Blog Ki Tissa, Adar 1 18 5779 בלוג כִּי תִשָּׂא,י”ח אדר א’ תשע”ט

The portion Ki Tissa begins with the half shekel being given equally by the rich and the poor. Why only half and not a whole shekel? The only way to be whole is to have the Presence of the Creator in us. This portion can be either the most difficult to understand or the simplest, depending on where you are in your life. If you are one of those who prefer to accumulate vast amounts of knowledge to puff up your brain, then it can be very complicated for you. If, however you truly want to have a relationship with the Creator where you are humbled in His Presence and you understand that it is a challenge to live the simple teaching as you do, then you can grow. My challenge to you is, have your given your half-shekel so that the Creator will make you whole by giving His part of the shekel. Have you taken responsibility for where you are in your life or are you making excuses insisting that it was or is someone else’s fault that you are in that situation?

Ki Tissa continues to develop the construction of the Mishkan, the Sanctuary. Please keep in mind that this sanctuary is not the same as the Tent of Meeting. Moses pitched his tent (the Ochel Moed) outside the camp, which was the temporary place where Moshe consulted with the Boreh Olam. In Chapter 32 there is a break from the Mishkan in which we read about a terrible moment in Israel’s history – their sin of the golden calf incident. They were at the point where they might have disappeared as a nation. If that happened, where would we be today?

I dislike when I read how our sages blame the erev rav (mix multitude) for the mistakes of our people. This is passing the buck. One of the most important elements of the Torah is that it is bluntly honest about who we are as human beings. It speaks about our heroes of the faith as they are, without being whitewashed. That is what differentiates us from other religions who fabricate their leaders as being pure, innocent and sinless. In the Torah what makes our leaders great is how they deal with their shortcomings.

I listened to one rabbi blame the erev rav for the golden calf, that it was the fault of those Egyptians who had left with us. We need instead, to look at ourselves first before blaming others for what happens to us. Our Rabbi Yeshua clearly told us to take the log out of our own eye before trying to remove the speck from someone else’s eye. Our rabbis continually make excuses for what Aaron and Israel did, however the Creator was clear when He told Moshe to hurry down the mountain in order to see how they were “corrupting” themselves. The Hebrew word is the same word used when Ishmael was “fooling around” with little Isaac that got Sarah so upset and later when Isaac was “playing” with Rebekah showing King Abimelech that they were more than brother and sister.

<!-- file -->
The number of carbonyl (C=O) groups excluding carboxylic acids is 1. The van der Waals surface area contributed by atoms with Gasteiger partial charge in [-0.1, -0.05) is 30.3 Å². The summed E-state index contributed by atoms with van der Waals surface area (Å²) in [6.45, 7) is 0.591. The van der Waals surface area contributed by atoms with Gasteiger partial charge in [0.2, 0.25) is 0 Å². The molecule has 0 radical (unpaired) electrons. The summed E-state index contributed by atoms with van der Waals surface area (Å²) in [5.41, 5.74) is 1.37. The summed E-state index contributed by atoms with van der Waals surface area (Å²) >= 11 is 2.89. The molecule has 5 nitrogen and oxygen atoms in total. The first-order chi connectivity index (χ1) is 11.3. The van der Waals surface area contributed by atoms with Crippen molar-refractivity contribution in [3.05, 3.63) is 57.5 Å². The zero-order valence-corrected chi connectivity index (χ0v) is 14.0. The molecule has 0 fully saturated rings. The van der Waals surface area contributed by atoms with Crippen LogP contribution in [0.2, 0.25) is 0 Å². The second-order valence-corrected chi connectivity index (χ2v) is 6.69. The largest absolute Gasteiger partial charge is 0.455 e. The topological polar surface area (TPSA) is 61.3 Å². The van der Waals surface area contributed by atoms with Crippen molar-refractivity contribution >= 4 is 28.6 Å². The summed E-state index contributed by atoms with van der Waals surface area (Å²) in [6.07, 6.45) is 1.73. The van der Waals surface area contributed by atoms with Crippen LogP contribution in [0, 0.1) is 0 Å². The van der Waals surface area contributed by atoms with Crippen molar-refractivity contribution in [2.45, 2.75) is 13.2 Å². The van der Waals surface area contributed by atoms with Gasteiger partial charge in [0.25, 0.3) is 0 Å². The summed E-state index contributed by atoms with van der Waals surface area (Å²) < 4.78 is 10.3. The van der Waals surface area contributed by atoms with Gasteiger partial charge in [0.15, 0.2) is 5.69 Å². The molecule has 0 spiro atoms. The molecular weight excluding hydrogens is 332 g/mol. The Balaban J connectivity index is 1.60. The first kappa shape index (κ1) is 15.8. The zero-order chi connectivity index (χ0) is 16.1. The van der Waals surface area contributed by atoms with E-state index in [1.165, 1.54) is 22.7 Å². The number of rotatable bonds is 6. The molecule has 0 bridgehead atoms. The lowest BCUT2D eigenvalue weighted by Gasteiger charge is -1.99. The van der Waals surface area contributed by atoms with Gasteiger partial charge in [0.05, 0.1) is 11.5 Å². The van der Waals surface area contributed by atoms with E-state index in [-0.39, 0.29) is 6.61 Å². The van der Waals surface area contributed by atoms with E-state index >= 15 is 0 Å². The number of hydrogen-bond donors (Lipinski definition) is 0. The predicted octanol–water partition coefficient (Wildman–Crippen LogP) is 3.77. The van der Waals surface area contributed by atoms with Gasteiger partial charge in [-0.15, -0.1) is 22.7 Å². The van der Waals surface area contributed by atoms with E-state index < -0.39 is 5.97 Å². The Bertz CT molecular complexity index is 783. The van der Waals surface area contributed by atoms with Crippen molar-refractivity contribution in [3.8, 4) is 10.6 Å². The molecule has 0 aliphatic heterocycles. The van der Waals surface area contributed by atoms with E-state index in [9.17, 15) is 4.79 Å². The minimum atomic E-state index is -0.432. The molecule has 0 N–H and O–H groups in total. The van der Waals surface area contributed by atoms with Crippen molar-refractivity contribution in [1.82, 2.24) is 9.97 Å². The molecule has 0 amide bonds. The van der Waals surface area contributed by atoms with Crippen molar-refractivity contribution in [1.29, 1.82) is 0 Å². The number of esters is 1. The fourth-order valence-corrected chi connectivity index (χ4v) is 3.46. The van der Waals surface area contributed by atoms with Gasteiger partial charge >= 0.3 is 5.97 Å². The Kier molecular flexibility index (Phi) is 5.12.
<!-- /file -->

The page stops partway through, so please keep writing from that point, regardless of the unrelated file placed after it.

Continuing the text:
Moshe went to his brother Aaron who he left in charge and asked him what he had done. Although it is clearly written that Aaron asked for them to bring him their gold jewelry, he told Moshe that the people brought him their gold, that he threw it into the fire and poof, out jumped the calf! Why then would the Creator still give the position of Cohen HaGadol, High Priest to Aaron? I like this example: if you owe someone $20 and they tell you not to worry about paying it back; you are happy but if you owed that person $1,000,000 while you are up to your neck in debt and you are told, forget it, don’t worry about paying it back, it’s a gift. Then they tell you, in the same way that I have helped you, go and help others. Which would make you more grateful? Knowing how much the Creator had forgiven him, Aaron would then become an excellent High Priest to the people. Later on, we will see what a difficult situation he has to go through with his two eldest sons. He dedicated his life because he was eternally grateful to the Creator who gave him such an important role in spite of what he did.

Next, we watch how Moshe and the Creator banter back and forth about to whom the people Israel belonged. Were they Moshe’s people or the Creator’s? Up to that moment, Moshe had not appropriated them as his own; he was simply following orders. Finally, using logic Moshe, intervened for them after the Creator told him that He would destroy these people and bring him a new people as He did with Noah. Moshe then begged the Creator to blot his name out of the Book of Life in their place. The Creator’s response to Moshe resounds to this day, “Those who have sinned against me are the ones I shall blot out of my book.” Ex. 32:32-33. That principle of the Torah is contrary to those religions that teach, “don’t worry just have faith, believe and someone else will pay for your sins”. It is easy to pass the buck to someone else but throughout the Scriptures we are taught that each of us alone is responsible for his/her own actions and behavior.

For this community to continue to grow, we must each examine our own responsibility toward it. How many of you have made this place your own instead of it being simply a place you attend on Shabbat? If you are here only because of what you can receive and give back very little, you are in the wrong place. Showing up means that you are one of us and that you are as responsible for its upkeep and growth as the rest. It is always in giving that we receive.

‫       Ranebi  רנב”י

edited by Peggy Pardo